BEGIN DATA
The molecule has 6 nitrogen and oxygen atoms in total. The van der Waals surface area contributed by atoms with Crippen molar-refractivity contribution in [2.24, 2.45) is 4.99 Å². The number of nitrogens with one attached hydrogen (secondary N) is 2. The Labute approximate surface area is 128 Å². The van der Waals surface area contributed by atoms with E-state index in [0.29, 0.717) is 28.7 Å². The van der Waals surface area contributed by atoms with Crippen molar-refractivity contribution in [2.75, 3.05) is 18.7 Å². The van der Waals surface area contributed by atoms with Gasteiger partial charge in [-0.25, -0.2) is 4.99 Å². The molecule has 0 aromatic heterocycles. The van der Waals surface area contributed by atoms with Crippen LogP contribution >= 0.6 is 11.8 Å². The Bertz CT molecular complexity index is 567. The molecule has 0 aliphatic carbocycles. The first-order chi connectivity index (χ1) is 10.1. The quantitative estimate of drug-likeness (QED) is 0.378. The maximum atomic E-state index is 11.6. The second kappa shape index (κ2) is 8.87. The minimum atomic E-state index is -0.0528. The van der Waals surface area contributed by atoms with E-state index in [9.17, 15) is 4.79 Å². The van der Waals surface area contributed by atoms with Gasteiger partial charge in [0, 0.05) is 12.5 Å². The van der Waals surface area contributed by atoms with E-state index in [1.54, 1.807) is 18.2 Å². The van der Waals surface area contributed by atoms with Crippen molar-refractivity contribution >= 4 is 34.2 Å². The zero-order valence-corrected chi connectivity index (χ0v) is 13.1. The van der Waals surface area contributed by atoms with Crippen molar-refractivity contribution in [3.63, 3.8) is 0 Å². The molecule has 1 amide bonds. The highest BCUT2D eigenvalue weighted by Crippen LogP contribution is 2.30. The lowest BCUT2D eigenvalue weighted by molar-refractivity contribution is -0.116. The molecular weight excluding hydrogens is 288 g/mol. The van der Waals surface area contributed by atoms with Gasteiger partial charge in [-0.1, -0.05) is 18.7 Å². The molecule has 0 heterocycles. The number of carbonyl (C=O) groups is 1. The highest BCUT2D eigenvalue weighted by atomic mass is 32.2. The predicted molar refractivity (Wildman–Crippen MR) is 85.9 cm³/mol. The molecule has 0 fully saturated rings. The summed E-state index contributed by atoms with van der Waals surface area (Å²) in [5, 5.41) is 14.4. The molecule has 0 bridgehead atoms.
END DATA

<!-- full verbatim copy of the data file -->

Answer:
The molecule has 6 nitrogen and oxygen atoms in total. The van der Waals surface area contributed by atoms with Crippen molar-refractivity contribution in [2.24, 2.45) is 4.99 Å². The number of nitrogens with one attached hydrogen (secondary N) is 2. The Labute approximate surface area is 128 Å². The van der Waals surface area contributed by atoms with E-state index in [0.29, 0.717) is 28.7 Å². The van der Waals surface area contributed by atoms with Crippen molar-refractivity contribution in [2.75, 3.05) is 18.7 Å². The van der Waals surface area contributed by atoms with Gasteiger partial charge in [-0.25, -0.2) is 4.99 Å². The molecule has 0 aromatic heterocycles. The van der Waals surface area contributed by atoms with Crippen LogP contribution >= 0.6 is 11.8 Å². The Bertz CT molecular complexity index is 567. The molecule has 0 aliphatic carbocycles. The first-order chi connectivity index (χ1) is 10.1. The quantitative estimate of drug-likeness (QED) is 0.378. The maximum atomic E-state index is 11.6. The second kappa shape index (κ2) is 8.87. The minimum atomic E-state index is -0.0528. The van der Waals surface area contributed by atoms with E-state index in [9.17, 15) is 4.79 Å². The van der Waals surface area contributed by atoms with Gasteiger partial charge in [0, 0.05) is 12.5 Å². The van der Waals surface area contributed by atoms with E-state index in [1.54, 1.807) is 18.2 Å². The van der Waals surface area contributed by atoms with Crippen molar-refractivity contribution >= 4 is 34.2 Å². The zero-order valence-corrected chi connectivity index (χ0v) is 13.1. The van der Waals surface area contributed by atoms with Crippen molar-refractivity contribution in [3.63, 3.8) is 0 Å². The molecule has 1 amide bonds. The highest BCUT2D eigenvalue weighted by Crippen LogP contribution is 2.30. The lowest BCUT2D eigenvalue weighted by molar-refractivity contribution is -0.116. The molecular weight excluding hydrogens is 288 g/mol. The van der Waals surface area contributed by atoms with Gasteiger partial charge in [-0.1, -0.05) is 18.7 Å². The molecule has 0 heterocycles. The number of carbonyl (C=O) groups is 1. The highest BCUT2D eigenvalue weighted by atomic mass is 32.2. The predicted molar refractivity (Wildman–Crippen MR) is 85.9 cm³/mol. The molecule has 0 fully saturated rings. The summed E-state index contributed by atoms with van der Waals surface area (Å²) in [5, 5.41) is 14.4. The molecule has 0 bridgehead atoms.